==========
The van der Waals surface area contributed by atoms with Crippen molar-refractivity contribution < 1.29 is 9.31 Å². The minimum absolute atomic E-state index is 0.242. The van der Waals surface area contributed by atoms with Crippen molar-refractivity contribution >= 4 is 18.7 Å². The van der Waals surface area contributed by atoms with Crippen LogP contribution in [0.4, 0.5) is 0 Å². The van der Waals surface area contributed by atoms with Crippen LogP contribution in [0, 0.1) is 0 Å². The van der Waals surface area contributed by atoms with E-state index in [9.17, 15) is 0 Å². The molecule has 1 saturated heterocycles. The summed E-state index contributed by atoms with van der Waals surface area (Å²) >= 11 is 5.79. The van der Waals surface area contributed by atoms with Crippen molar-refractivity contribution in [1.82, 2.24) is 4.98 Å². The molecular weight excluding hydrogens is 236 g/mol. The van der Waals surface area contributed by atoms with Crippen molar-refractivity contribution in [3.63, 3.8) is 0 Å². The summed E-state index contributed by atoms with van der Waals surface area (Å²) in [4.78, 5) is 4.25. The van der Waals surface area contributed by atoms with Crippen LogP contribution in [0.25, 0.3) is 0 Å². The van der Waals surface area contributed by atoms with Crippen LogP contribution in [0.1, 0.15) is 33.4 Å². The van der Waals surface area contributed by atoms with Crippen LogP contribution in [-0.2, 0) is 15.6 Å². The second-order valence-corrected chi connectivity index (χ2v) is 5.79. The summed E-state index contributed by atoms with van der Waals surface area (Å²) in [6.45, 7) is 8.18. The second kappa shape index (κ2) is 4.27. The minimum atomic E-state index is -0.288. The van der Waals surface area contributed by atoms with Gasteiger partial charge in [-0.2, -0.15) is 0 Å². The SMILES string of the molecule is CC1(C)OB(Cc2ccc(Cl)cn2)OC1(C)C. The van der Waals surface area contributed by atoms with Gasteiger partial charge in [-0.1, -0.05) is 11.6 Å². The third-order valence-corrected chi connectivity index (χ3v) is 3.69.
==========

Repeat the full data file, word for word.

The van der Waals surface area contributed by atoms with Crippen molar-refractivity contribution < 1.29 is 9.31 Å². The minimum absolute atomic E-state index is 0.242. The van der Waals surface area contributed by atoms with Crippen molar-refractivity contribution >= 4 is 18.7 Å². The van der Waals surface area contributed by atoms with Crippen LogP contribution in [0.4, 0.5) is 0 Å². The van der Waals surface area contributed by atoms with Crippen LogP contribution in [0, 0.1) is 0 Å². The van der Waals surface area contributed by atoms with E-state index in [9.17, 15) is 0 Å². The molecule has 1 saturated heterocycles. The summed E-state index contributed by atoms with van der Waals surface area (Å²) >= 11 is 5.79. The van der Waals surface area contributed by atoms with Crippen molar-refractivity contribution in [1.82, 2.24) is 4.98 Å². The molecular weight excluding hydrogens is 236 g/mol. The van der Waals surface area contributed by atoms with Crippen molar-refractivity contribution in [3.63, 3.8) is 0 Å². The summed E-state index contributed by atoms with van der Waals surface area (Å²) in [4.78, 5) is 4.25. The van der Waals surface area contributed by atoms with Crippen LogP contribution in [0.25, 0.3) is 0 Å². The van der Waals surface area contributed by atoms with Crippen LogP contribution in [0.1, 0.15) is 33.4 Å². The van der Waals surface area contributed by atoms with Crippen LogP contribution in [-0.2, 0) is 15.6 Å². The second-order valence-corrected chi connectivity index (χ2v) is 5.79. The summed E-state index contributed by atoms with van der Waals surface area (Å²) in [6.45, 7) is 8.18. The second kappa shape index (κ2) is 4.27. The minimum atomic E-state index is -0.288. The van der Waals surface area contributed by atoms with Gasteiger partial charge in [-0.2, -0.15) is 0 Å². The SMILES string of the molecule is CC1(C)OB(Cc2ccc(Cl)cn2)OC1(C)C. The van der Waals surface area contributed by atoms with Gasteiger partial charge in [-0.1, -0.05) is 11.6 Å². The third-order valence-corrected chi connectivity index (χ3v) is 3.69.